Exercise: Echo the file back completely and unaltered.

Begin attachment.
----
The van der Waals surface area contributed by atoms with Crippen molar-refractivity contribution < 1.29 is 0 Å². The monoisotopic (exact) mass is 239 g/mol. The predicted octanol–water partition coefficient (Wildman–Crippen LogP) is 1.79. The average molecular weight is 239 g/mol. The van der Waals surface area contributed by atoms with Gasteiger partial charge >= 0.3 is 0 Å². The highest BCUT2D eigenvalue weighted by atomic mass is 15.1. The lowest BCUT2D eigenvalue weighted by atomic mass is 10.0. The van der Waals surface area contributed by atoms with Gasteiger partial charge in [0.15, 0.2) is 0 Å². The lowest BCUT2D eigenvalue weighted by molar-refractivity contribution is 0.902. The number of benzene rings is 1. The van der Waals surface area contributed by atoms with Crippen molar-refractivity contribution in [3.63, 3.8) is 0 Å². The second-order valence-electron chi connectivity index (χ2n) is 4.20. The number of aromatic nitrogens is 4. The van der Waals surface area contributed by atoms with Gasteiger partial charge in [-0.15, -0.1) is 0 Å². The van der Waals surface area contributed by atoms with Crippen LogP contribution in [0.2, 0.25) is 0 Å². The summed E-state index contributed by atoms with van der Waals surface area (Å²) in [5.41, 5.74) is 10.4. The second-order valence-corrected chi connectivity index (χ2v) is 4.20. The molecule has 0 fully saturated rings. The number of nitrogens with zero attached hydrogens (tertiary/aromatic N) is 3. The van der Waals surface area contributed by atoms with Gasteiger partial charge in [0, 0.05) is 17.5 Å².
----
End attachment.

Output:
The van der Waals surface area contributed by atoms with Crippen molar-refractivity contribution < 1.29 is 0 Å². The monoisotopic (exact) mass is 239 g/mol. The predicted octanol–water partition coefficient (Wildman–Crippen LogP) is 1.79. The average molecular weight is 239 g/mol. The van der Waals surface area contributed by atoms with Gasteiger partial charge >= 0.3 is 0 Å². The highest BCUT2D eigenvalue weighted by atomic mass is 15.1. The lowest BCUT2D eigenvalue weighted by atomic mass is 10.0. The van der Waals surface area contributed by atoms with Gasteiger partial charge in [0.15, 0.2) is 0 Å². The lowest BCUT2D eigenvalue weighted by molar-refractivity contribution is 0.902. The number of benzene rings is 1. The van der Waals surface area contributed by atoms with Crippen molar-refractivity contribution in [3.63, 3.8) is 0 Å². The second-order valence-electron chi connectivity index (χ2n) is 4.20. The number of aromatic nitrogens is 4. The van der Waals surface area contributed by atoms with Gasteiger partial charge in [-0.15, -0.1) is 0 Å². The van der Waals surface area contributed by atoms with Crippen LogP contribution in [0.2, 0.25) is 0 Å². The summed E-state index contributed by atoms with van der Waals surface area (Å²) in [5.41, 5.74) is 10.4. The second-order valence-corrected chi connectivity index (χ2v) is 4.20. The molecule has 0 fully saturated rings. The number of nitrogens with zero attached hydrogens (tertiary/aromatic N) is 3. The van der Waals surface area contributed by atoms with Gasteiger partial charge in [0, 0.05) is 17.5 Å².